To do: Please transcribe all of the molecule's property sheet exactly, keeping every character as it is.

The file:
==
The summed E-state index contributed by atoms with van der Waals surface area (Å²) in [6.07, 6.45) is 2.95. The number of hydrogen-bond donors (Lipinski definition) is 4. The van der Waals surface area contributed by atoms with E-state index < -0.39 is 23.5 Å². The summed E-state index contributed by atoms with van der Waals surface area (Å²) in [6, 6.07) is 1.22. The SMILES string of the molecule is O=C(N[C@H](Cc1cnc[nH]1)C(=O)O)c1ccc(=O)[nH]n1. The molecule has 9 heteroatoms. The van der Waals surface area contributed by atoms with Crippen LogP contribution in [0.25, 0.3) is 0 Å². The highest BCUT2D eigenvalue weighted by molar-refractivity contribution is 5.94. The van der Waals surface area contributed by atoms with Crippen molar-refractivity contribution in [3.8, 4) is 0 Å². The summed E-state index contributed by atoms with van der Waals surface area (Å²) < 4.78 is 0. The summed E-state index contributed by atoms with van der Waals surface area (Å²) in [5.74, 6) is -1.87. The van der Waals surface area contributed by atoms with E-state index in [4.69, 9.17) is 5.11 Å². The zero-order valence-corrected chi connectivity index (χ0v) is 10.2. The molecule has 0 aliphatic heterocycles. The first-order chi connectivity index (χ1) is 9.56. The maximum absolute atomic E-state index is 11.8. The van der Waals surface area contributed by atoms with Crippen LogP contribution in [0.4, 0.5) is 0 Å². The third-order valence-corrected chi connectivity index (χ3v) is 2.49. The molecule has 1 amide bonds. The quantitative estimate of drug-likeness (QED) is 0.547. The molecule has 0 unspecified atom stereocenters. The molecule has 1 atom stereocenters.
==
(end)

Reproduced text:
The summed E-state index contributed by atoms with van der Waals surface area (Å²) in [6.07, 6.45) is 2.95. The number of hydrogen-bond donors (Lipinski definition) is 4. The van der Waals surface area contributed by atoms with E-state index < -0.39 is 23.5 Å². The summed E-state index contributed by atoms with van der Waals surface area (Å²) in [6, 6.07) is 1.22. The SMILES string of the molecule is O=C(N[C@H](Cc1cnc[nH]1)C(=O)O)c1ccc(=O)[nH]n1. The molecule has 9 heteroatoms. The van der Waals surface area contributed by atoms with Crippen LogP contribution in [0.25, 0.3) is 0 Å². The highest BCUT2D eigenvalue weighted by molar-refractivity contribution is 5.94. The van der Waals surface area contributed by atoms with Crippen molar-refractivity contribution in [3.8, 4) is 0 Å². The summed E-state index contributed by atoms with van der Waals surface area (Å²) < 4.78 is 0. The summed E-state index contributed by atoms with van der Waals surface area (Å²) in [5.74, 6) is -1.87. The van der Waals surface area contributed by atoms with E-state index in [4.69, 9.17) is 5.11 Å². The zero-order valence-corrected chi connectivity index (χ0v) is 10.2. The molecule has 0 aliphatic heterocycles. The first-order chi connectivity index (χ1) is 9.56. The maximum absolute atomic E-state index is 11.8. The van der Waals surface area contributed by atoms with Crippen LogP contribution in [0.4, 0.5) is 0 Å². The third-order valence-corrected chi connectivity index (χ3v) is 2.49. The molecule has 1 amide bonds. The quantitative estimate of drug-likeness (QED) is 0.547. The molecule has 0 unspecified atom stereocenters. The molecule has 1 atom stereocenters.